relief from the classroom environment.

I taught in a small, enclosed room

under fluorescent lights. Not much light filtered into the room because of the

way it was constructed. Bars on the windows added to a feeling of confinement.

Plus the constant presence of officers passing up and down the narrow corridor

outside the classroom added to the sense of being hemmed in. The blare of the

officers walkie-talkies was an ever-present background noise.

Because all the students were still

in the Detention Centre when being taught, there was a sense of imprisonment

in the school itself. Students were ushered over to and back to the school by

guards and gates and doors were locked and unlocked behind them.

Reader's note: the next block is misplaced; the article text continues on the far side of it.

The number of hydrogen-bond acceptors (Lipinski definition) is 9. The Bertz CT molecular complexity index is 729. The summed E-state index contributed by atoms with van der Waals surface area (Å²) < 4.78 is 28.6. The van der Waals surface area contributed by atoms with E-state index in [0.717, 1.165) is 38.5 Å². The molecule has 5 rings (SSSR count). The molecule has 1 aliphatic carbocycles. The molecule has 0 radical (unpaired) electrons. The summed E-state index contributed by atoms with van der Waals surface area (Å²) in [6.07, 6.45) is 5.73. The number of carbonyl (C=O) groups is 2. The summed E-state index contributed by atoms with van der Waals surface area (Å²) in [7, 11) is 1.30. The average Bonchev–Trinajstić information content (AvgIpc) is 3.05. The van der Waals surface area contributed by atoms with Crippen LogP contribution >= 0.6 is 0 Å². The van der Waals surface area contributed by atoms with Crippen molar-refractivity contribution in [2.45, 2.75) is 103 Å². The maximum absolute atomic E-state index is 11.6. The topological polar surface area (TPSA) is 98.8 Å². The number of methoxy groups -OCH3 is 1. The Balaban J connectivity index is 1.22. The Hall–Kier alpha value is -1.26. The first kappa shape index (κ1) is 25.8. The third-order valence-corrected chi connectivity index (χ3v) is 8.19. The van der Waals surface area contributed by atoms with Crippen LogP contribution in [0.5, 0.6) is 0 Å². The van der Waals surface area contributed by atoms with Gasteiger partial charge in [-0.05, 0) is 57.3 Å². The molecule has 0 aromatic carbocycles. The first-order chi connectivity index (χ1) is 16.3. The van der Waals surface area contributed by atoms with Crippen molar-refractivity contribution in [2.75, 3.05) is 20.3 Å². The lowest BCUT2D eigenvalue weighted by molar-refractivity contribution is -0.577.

As a teacher and member of staff

I had to lock and unlock doors for students and the residents who were our assistant

teachers. This never felt comfortable for me.

Students were also referred to by

their numbers by guards rather than their names. So it was not a very relaxed

atmosphere to work in or for children to be taught in.

There were some clearly disturbed

children in my class. One boy of about 9 was continuously undermining the lesson

through hyper-active behaviour. He was in need of more stimulation than the

school could provide. Most of the kids were either badly or apathetic and it

was difficult to motivate them even though my lessons were well worked out and

suitable for their level.